Thanksgiving is the last – and one of the busiest – holiday weekends of the year on our ferry, and Thanksgiving 2017 is shaping up to be even busier than last year, when ferry traffic looked like this. So far, ferry traffic is up by 5% this year, so be prepared for even longer line-ups next weekend. Click here for a printable version
As part of a major shake-up of ferry services in and out of Horseshoe Bay, BC Ferries has announced new schedules to improve services on the Langdale and Bowen Island Routes. These new schedules will include changes to Route 2, between Horseshoe Bay and Departure Bay in Nanaimo.
Starting January 2, a revised schedule is proposed for Route 2, with minor changes to morning sailings and more significant changes to afternoon and evening departures. Initially this schedule runs up to the end of March, but it seems likely that the core service could remain broadly the same through next summer. [Note: schedules for the remainder of 2018 will be published by the end of September]
Here’s what the changes to the schedule will look like. Note that the departure times will no longer be identical from both ends of the route: At our November FAC meeting we will need to consider whether any adjustments should be made to the Gabriola ferry schedule to accommodate connections with the Route 2.
Do you use the ferry to/from Horseshoe Bay? How will these changes affect your journey? Please give us your views using the comment box below.
After a two-summer trial in 2016 and 2017, BC Ferries has confirmed that the extra weekend sailings at 1.50pm from Gabriola and 2.25pm from Nanaimo will be back next summer and each summer thereafter.
Following a request from the Ferry Advisory Committee in 2015, the ferry corporation agreed to a two-year trial to overcome some of the overloading that was occurring at peak summer weekends. BC Ferries has indicated that as these sailings are above the minimum service levels outlined in the Coastal Ferry Services Contract, the corporation retains the flexibility to review if traffic or financial conditions change in the future. “Of course, if any reductions were to be considered, BC Ferries would first consult the FAC” said Darin Guenette, BC Ferries’ Public Affairs Manager.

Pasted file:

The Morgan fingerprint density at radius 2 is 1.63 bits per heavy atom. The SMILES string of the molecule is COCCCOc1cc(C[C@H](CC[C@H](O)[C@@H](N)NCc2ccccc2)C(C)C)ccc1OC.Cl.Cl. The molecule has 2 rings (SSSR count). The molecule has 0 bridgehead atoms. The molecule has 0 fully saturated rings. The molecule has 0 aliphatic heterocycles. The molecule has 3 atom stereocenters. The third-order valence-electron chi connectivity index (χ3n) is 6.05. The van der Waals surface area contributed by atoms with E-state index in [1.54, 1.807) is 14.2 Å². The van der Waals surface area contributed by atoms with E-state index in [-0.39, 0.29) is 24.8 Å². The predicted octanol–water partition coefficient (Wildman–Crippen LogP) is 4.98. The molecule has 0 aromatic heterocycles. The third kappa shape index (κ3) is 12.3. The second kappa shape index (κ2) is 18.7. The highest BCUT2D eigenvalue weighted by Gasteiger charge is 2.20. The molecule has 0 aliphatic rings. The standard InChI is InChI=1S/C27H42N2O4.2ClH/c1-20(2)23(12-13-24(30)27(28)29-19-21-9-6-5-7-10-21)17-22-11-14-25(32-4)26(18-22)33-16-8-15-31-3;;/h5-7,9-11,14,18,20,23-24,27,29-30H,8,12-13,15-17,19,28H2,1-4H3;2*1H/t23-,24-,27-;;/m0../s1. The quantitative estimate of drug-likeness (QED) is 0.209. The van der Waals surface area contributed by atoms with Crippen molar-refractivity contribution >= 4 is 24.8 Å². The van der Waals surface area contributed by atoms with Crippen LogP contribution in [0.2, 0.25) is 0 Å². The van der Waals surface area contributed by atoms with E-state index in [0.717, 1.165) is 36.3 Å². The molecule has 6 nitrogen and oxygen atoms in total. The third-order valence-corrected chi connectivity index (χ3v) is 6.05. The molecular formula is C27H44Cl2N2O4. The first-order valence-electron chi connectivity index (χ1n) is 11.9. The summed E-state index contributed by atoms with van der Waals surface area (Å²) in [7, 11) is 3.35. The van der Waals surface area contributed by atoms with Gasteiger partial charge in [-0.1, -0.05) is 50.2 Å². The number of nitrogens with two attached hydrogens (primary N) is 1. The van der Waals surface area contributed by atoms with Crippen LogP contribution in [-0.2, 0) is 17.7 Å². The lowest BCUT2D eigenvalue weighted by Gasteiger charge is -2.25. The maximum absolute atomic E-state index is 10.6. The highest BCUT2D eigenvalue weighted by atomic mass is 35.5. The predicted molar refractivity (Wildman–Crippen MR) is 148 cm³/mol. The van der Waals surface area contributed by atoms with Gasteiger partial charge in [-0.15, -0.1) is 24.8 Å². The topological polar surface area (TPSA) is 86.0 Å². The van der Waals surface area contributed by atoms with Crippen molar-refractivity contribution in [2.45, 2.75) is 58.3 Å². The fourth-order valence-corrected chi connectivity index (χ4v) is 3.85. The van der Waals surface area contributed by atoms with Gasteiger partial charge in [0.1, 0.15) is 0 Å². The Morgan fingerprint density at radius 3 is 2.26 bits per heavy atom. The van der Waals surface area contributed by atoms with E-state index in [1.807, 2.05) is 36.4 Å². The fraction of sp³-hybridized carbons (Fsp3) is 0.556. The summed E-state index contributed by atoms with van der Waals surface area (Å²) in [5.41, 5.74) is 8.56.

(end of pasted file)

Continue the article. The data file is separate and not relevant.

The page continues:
While welcoming this decision, the FAC has already submitted a “Significant Service Request” (SSR) to BC Ferries asking for the extra weekend sailings to be provided year-round, and not just for the 11 weeks of peak summer. That request was officially received by BC Ferries on September 15.
FAC Co-Chair John Hodgkins hopes that BC Ferries will look favourably on the request, pointing out that the past two years has seen traffic grow by more than 8% on the Gabriola route and outside July and August, the mid-afternoon service gap has created overloads on successive weekend ferries from Easter right through to Thanksgiving. “We have asked BCF to consider year-round operation” he said, “but if that turns out not to be economic, we have asked them to consider extending the period of operation from Easter to Thanksgiving in future years.”
BC Ferries expects to make a decision on the FAC request no later than December 15.
Ferry traffic to and from Gabriola is the highest this decade, according to figures released this week by BC Ferries
August’s traffic statistics show 2,000 more vehicles and almost 7,000 more passengers during the month than in August 2015 – meaning that so far in 2017 vehicle traffic has risen by 6.1% – or, put another way, that’s 10,000 more vehicles (5,000 each way) that have been squeezed onto our ferry.
Little wonder then that line-ups and delays are getting longer.
But what’s the answer? BC Ferries tells us that a new, larger ferry is slated for 2026 – but that’s 9 years away, so must we endure ever longer delays until then, or is there a more creative solution to the problem? Over the coming months we need to explore every possible option to lessen the pressure and we will be inviting the community to contribute to that process.